Hawke's Bay fruitgrower wins award for getting out of a rut

By Rose Harding

L-R: Ricks Crasborn,with his  Fourneau Award for Innovation and Greg Hodges, Havelock North, with his Joe Bell Award for service to the Industry
L-R: Ricks Crasborn,with his Fourneau Award for Innovation and Greg Hodges, Havelock North, with his Joe Bell Award for service to the Industry

A four-year project to deal with an age-old problem earned Hastings grower Ricks Crasborn a prestigious award at this year's Hawke's Bay Fruitgrowers' Association awards.

Mr Crasborn, a fruitgrower and former packhouse operator, turned his mind to the problem of ruts between the rows in orchards.

His work won him the Fourneau Award.

Mastering computer-based systems and making them work for fruitgrowers earned Greg Hodges, 64, the Joe Bell Trophy at the awards.

The Hawke's Bay Fruitgrowers' Association award is given for service to the industry and Mr Hodges' has been long and valuable.

Mr Crasborn's idea came from a need to deal with the perennial problem of ruts which are caused by tractors and sprayers. They collect water, become mud holes and make life difficult for foot traffic and those operating Hydraladas for picking and pruning.

"Everyone was sick of tripping over and spraining their ankles in ruts."

After much thought, head scratching and a few dead ends he arrived at the rut filler.

Protoypes involved asparagus discs mounted on front of the tractor which had to be too heavy for the tractor steering. After much consultation with the engineers at Landquip the final working model uses discs, a power harrow and a roller made up of old forklift tyres and filled with concrete and mounted with a seeder to resow the grass so now the whole operation can be done in one pass at roughly 1.5km an hour.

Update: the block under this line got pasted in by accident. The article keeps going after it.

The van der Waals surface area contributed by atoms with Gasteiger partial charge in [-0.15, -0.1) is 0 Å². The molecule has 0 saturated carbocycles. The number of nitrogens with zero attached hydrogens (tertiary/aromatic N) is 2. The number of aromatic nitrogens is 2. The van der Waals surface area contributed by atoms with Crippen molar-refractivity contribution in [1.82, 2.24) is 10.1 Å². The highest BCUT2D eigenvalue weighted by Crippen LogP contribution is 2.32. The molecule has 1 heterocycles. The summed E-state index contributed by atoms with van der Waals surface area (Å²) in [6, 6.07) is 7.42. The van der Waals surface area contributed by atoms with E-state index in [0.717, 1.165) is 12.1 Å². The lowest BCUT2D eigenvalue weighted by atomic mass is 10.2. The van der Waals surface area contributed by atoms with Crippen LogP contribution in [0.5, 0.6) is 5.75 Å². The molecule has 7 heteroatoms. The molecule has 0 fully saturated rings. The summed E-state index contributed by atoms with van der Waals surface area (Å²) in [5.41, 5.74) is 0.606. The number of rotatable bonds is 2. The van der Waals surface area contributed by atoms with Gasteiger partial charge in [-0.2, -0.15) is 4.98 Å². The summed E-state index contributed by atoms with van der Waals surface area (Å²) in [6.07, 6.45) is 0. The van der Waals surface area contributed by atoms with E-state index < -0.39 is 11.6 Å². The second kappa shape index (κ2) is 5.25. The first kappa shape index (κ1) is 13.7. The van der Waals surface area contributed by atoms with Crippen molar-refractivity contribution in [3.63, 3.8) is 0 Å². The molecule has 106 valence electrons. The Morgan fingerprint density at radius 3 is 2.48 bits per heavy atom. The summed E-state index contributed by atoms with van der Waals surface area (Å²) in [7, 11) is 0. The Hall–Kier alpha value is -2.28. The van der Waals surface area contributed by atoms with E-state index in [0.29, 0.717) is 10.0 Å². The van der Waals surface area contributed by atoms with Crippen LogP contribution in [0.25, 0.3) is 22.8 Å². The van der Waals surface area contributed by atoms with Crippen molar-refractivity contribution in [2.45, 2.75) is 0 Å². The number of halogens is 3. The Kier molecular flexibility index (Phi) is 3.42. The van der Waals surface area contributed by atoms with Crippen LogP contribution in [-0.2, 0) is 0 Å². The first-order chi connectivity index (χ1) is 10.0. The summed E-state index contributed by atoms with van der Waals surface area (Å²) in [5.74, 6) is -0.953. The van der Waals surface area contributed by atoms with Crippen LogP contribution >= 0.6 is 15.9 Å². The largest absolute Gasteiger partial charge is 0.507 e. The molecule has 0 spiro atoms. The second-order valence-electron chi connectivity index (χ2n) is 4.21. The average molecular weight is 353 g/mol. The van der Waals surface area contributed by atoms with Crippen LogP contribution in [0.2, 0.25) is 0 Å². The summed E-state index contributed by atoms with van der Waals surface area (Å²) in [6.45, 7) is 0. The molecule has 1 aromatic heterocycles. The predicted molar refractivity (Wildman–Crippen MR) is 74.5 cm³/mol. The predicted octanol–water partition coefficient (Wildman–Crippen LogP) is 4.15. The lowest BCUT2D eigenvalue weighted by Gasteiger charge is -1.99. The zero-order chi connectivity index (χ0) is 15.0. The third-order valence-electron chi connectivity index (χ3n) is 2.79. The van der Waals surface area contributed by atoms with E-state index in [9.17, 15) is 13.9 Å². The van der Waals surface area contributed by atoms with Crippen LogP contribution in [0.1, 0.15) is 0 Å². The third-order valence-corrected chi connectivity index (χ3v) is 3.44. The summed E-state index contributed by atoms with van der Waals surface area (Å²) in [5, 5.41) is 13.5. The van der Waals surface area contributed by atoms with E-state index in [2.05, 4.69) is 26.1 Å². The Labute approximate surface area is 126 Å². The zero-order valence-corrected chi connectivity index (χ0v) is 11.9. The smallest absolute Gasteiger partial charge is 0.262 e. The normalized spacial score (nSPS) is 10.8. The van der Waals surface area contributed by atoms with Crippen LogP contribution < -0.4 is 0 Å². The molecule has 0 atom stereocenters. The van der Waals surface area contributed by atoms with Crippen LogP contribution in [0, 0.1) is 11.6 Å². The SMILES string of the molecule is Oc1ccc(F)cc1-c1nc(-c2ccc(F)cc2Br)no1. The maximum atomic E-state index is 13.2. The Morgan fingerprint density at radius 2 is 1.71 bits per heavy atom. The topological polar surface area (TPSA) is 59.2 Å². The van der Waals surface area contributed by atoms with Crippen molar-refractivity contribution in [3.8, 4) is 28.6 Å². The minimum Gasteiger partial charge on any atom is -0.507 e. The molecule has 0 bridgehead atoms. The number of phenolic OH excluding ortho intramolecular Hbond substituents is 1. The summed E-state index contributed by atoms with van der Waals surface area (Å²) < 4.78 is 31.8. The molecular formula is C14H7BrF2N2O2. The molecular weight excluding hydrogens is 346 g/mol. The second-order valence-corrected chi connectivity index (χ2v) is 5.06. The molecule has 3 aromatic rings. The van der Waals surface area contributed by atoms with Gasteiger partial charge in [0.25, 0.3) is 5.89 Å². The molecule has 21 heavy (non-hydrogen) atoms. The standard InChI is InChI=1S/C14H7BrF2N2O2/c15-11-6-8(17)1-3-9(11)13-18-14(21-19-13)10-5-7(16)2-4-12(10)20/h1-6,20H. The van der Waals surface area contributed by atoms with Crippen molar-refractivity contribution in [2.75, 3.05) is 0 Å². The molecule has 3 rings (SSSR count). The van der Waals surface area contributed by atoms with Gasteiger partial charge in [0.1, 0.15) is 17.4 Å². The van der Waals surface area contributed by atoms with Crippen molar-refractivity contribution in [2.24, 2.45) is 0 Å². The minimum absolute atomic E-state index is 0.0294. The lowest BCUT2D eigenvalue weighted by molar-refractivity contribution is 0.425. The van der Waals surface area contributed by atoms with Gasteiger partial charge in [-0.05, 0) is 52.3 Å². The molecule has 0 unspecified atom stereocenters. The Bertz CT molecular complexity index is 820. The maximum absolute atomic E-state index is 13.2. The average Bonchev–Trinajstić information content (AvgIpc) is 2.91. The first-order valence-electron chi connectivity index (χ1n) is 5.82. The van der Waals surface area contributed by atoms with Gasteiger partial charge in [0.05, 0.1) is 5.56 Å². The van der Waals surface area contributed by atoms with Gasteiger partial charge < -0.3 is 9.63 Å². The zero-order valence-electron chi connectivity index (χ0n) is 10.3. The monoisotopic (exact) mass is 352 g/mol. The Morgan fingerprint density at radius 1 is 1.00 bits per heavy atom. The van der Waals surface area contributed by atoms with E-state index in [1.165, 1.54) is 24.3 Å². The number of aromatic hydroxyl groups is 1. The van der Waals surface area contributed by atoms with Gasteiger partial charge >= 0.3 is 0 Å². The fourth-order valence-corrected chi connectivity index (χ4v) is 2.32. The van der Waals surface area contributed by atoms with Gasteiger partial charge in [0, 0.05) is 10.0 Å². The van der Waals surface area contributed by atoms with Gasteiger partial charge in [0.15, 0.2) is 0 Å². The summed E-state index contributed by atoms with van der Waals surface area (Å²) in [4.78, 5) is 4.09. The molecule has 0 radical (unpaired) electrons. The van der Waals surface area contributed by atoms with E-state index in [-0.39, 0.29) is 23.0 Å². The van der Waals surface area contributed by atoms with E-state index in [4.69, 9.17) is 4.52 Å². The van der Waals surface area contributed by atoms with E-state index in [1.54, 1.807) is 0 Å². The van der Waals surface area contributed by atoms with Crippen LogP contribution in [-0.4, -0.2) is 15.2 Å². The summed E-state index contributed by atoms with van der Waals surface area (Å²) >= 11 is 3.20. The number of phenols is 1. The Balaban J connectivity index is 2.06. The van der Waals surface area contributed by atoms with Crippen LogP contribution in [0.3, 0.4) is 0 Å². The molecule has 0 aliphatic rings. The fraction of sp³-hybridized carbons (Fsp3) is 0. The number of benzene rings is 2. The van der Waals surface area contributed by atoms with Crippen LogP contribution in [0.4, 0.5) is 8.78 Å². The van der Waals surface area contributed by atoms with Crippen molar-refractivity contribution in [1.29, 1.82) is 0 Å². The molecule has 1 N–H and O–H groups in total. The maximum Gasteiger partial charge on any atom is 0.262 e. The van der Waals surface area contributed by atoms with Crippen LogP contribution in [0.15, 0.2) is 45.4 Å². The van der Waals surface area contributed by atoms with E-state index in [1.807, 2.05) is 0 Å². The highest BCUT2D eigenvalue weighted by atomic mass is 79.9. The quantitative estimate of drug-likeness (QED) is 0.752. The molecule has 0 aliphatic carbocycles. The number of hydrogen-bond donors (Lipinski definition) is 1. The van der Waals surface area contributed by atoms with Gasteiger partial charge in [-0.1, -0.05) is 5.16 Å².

The machine is cambered slightly so the centre of the row is raised to push rainfall to the sides rather than accumulating in the middle.

Mr Crasborn reckons he has filled up to 500km of ruts so far. "And the work keeps coming in."

He sees the machine, of which there is only one, being part of an orchard contractor's business. He has no plans for mass production because the machine he finally arrived at cost between $60,000 and $70,000 to build from scratch.

He said feedback from growers and works alike has been very positive because of the improved safety on orchards.

Winning the Fourneau Award was a thrill but arriving at a workable version of the rut filler even more so.

And the next item on the Crasborn agenda? It involves E-bikes and tourists.

Greg Hodges' story began when he was asked in the late 1990s, when things were getting tough in the industry, to work on Enza's spray diary systems.

Growers must keep a diary of every chemical application in their orchards to ensure they meet the requirements of export markets for residue levels and withholding times.

When he began work everything was written in a paper diary and then checked and validated for compliance. It was time-consuming and inefficient.

At the time of industry deregulation Enza outsourced that work to AgriQuality which meant that Mr Hodges went too.

At the same time as the industry and technology were changing, so was the whole philosophy of chemical sprays on orchards.

The Integrated Fruit Production programme of targeted, species- and disease-specific sprays used when needed rather than dictated by the calendar became the norm.

Mr Hodges then became the liaison person between the programmes and the growers. He developed and assessed it each year as export requirements became bigger and more complicated.

The next step is an entirely web-based system to cut the steps needed to obtain the vital harvest certificate.

His job was to "ensure everyone was on the same page".

He has no plans to retire because he loves what he does.

It was "absolutely fantastic" to win the award.

"It was a big surprise and I feel very humble."

- Hawkes Bay Today

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